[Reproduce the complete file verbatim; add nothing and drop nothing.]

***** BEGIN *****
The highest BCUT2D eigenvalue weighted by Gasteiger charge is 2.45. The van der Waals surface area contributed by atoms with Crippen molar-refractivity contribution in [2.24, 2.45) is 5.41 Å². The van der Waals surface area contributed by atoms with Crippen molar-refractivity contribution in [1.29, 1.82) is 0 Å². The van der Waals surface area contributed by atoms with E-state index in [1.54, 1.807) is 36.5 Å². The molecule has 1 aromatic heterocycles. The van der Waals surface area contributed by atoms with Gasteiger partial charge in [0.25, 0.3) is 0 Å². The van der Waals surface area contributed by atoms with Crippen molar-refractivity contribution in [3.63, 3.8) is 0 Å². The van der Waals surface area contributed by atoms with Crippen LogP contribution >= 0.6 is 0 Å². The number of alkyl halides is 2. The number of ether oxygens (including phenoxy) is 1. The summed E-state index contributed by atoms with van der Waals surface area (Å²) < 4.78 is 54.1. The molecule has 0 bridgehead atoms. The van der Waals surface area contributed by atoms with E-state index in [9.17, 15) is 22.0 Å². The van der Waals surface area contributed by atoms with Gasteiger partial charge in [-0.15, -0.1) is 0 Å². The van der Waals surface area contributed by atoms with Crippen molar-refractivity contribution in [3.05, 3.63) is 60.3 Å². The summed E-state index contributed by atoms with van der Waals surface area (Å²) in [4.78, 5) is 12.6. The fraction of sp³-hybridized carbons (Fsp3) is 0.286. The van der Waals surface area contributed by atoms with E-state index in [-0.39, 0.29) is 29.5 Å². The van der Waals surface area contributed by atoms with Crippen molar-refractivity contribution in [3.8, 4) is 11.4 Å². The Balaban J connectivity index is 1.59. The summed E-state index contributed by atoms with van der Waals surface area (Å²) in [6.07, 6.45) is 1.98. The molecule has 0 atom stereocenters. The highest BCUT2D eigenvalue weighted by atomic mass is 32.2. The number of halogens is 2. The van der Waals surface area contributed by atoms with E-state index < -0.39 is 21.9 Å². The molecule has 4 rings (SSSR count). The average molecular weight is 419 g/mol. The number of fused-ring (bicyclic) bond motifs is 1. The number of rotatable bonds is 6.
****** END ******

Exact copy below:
The highest BCUT2D eigenvalue weighted by Gasteiger charge is 2.45. The van der Waals surface area contributed by atoms with Crippen molar-refractivity contribution in [2.24, 2.45) is 5.41 Å². The van der Waals surface area contributed by atoms with Crippen molar-refractivity contribution in [1.29, 1.82) is 0 Å². The van der Waals surface area contributed by atoms with E-state index in [1.54, 1.807) is 36.5 Å². The molecule has 1 aromatic heterocycles. The van der Waals surface area contributed by atoms with Gasteiger partial charge in [0.25, 0.3) is 0 Å². The van der Waals surface area contributed by atoms with Crippen molar-refractivity contribution in [3.63, 3.8) is 0 Å². The van der Waals surface area contributed by atoms with Crippen LogP contribution >= 0.6 is 0 Å². The number of alkyl halides is 2. The number of ether oxygens (including phenoxy) is 1. The summed E-state index contributed by atoms with van der Waals surface area (Å²) < 4.78 is 54.1. The molecule has 0 bridgehead atoms. The van der Waals surface area contributed by atoms with E-state index in [9.17, 15) is 22.0 Å². The van der Waals surface area contributed by atoms with Gasteiger partial charge in [-0.15, -0.1) is 0 Å². The van der Waals surface area contributed by atoms with Crippen molar-refractivity contribution in [3.05, 3.63) is 60.3 Å². The summed E-state index contributed by atoms with van der Waals surface area (Å²) in [4.78, 5) is 12.6. The fraction of sp³-hybridized carbons (Fsp3) is 0.286. The van der Waals surface area contributed by atoms with E-state index in [-0.39, 0.29) is 29.5 Å². The van der Waals surface area contributed by atoms with Crippen molar-refractivity contribution in [3.8, 4) is 11.4 Å². The Balaban J connectivity index is 1.59. The summed E-state index contributed by atoms with van der Waals surface area (Å²) in [6.07, 6.45) is 1.98. The molecule has 0 atom stereocenters. The highest BCUT2D eigenvalue weighted by atomic mass is 32.2. The number of halogens is 2. The van der Waals surface area contributed by atoms with E-state index < -0.39 is 21.9 Å². The molecule has 4 rings (SSSR count). The average molecular weight is 419 g/mol. The number of fused-ring (bicyclic) bond motifs is 1. The number of rotatable bonds is 6.